CEO of The Home Project Greece Receives International Award for Helping Refugees



Sofia Kouvelaki, the CEO of The HOME Project Greece, an initiative that provides accommodation and integration services for hundreds of refugee children, has received one of ten annual awards bestowed by the organization  “Child 10.”

According to the organization, Kouvelaki received the recognition for her work in “implementing a groundbreaking holistic child protection model.”

Child 10, which was founded in 2014 to reward efforts to protect and help children fleeing war and strife, announced its awards to coincide with the EU’s “Anti-Trafficking Day” on October 18 and before the award ceremony to be held in Malmö, Sweden, in January.

“Sofia Kouvelaki’s strong passion and supportive leadership to create sustainable long-term impact for children involving the local community transcends beyond her work,” said Jacob Flardh, the secretary general of the organization and the representative for the “Child 10 Award.”

Responding to the announcement, Kouvelaki said that her NGO is “deeply honored” to have received the award, “as a recognition of the provision of high quality services of individual care and support for each and every child that we care for, while enhancing community building on a local, national and international level.”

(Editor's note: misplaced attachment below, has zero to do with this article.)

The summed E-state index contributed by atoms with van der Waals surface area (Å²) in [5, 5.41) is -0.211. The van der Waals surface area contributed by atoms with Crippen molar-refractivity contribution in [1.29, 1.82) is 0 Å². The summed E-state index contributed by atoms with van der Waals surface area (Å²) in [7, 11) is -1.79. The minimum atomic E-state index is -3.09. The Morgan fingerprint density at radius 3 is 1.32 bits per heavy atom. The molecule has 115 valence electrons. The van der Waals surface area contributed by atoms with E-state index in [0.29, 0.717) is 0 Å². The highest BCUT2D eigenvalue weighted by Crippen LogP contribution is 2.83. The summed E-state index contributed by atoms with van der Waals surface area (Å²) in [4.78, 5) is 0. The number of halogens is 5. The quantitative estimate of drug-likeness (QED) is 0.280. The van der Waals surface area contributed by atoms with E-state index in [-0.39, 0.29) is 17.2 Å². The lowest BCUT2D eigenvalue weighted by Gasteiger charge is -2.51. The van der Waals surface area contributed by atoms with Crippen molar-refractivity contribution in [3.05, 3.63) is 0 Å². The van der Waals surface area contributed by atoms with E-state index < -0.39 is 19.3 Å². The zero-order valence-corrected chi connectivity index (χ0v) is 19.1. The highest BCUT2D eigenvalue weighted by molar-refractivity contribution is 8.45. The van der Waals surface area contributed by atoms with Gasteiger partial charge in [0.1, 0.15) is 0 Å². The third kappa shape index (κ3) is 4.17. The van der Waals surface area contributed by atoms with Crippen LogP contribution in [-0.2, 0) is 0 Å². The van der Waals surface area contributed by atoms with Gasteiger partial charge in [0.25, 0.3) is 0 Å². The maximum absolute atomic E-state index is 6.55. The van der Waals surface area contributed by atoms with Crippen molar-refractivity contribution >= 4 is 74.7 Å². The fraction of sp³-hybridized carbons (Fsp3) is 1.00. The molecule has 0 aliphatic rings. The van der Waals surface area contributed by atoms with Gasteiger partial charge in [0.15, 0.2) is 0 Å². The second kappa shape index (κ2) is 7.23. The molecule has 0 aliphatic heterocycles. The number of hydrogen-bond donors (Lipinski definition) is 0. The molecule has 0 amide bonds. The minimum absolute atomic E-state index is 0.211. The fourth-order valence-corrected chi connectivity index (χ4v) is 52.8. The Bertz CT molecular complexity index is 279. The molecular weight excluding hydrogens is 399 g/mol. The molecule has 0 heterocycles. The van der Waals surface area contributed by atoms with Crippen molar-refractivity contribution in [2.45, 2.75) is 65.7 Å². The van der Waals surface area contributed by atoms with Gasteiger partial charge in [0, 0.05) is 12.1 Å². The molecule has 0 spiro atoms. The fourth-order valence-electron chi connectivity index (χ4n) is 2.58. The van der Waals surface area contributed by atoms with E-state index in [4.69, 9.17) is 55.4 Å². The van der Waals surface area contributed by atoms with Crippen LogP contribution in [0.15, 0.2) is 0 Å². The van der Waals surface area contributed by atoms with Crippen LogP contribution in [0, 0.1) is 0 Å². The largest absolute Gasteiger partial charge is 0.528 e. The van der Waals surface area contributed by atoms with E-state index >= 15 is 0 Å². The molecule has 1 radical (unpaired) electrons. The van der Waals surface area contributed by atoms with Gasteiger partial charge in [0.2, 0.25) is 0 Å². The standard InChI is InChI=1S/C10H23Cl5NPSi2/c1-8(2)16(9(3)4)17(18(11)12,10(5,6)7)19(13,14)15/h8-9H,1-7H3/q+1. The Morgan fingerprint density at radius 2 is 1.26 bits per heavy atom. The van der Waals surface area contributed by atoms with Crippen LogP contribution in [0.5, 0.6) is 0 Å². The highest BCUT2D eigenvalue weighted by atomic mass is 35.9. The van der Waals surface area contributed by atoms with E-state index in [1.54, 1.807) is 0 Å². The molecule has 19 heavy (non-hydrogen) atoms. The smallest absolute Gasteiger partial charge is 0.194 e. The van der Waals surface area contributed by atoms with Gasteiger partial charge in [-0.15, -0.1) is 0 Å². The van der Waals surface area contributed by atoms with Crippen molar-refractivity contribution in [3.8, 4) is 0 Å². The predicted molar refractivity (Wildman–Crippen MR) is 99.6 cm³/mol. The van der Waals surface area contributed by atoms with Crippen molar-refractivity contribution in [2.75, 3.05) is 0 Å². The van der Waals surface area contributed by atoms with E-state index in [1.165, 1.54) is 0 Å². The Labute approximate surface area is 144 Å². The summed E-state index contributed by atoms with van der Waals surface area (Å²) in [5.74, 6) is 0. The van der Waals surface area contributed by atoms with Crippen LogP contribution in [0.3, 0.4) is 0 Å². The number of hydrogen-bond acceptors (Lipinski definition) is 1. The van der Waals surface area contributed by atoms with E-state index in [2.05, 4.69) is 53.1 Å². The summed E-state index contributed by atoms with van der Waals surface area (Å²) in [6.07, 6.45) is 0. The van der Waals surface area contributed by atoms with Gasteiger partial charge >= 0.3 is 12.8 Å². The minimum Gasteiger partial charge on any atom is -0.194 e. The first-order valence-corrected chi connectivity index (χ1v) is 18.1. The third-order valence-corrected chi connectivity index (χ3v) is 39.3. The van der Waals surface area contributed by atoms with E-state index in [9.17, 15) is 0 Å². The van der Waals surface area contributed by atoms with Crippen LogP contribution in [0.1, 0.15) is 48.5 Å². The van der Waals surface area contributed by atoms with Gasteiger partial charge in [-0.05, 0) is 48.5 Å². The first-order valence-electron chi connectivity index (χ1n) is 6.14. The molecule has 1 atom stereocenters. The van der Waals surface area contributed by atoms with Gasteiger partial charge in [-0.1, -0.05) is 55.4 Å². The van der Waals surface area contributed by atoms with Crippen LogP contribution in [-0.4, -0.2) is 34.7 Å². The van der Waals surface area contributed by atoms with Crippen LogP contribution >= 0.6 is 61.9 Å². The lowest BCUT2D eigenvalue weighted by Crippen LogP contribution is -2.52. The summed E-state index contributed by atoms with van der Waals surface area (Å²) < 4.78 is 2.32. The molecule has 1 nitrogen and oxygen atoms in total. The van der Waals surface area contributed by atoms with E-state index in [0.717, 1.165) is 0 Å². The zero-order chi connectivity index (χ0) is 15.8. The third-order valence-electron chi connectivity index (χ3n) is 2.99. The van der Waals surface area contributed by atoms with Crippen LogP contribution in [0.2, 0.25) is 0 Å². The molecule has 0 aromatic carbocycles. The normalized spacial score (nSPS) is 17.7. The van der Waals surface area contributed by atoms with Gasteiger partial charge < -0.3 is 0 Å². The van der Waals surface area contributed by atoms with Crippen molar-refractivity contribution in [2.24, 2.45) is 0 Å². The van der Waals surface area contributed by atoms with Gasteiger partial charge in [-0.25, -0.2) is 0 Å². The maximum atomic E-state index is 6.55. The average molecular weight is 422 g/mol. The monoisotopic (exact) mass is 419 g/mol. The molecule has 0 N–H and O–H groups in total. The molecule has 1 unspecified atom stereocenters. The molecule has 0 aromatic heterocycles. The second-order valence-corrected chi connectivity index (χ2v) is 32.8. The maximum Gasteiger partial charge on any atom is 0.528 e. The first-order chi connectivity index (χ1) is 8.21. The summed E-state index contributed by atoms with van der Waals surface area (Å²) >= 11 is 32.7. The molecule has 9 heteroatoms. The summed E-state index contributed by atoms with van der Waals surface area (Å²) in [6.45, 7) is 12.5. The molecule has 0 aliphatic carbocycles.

Prior to joining The Home Project, Kouvelaki had worked at the UN and at UNICEF in the economic analysis and social policy division and as an adviser and researcher in the public and private sector in Greece.

The HOME Project – an acronym which stands for Help, Overcome, Motivate and Empower – ensures the sustainability of eleven shelters for unaccompanied minors, removing children from hazardous environments such as streets, camps, police stations and detention centers.

The organization also protects the children from trafficking and other forms of exploitation, while also helping integrate them into society.

The HOME Project was founded by the Libra Group, a diverse international business consortium which is active in 35 countries across six continents and is wholly owned by the Logothetis family.

Through its social responsibility programs, linked to the themes of community support and assisting people who have been denied or have limited opportunity, it has helped Greece to survive during its most recent decade of austerity.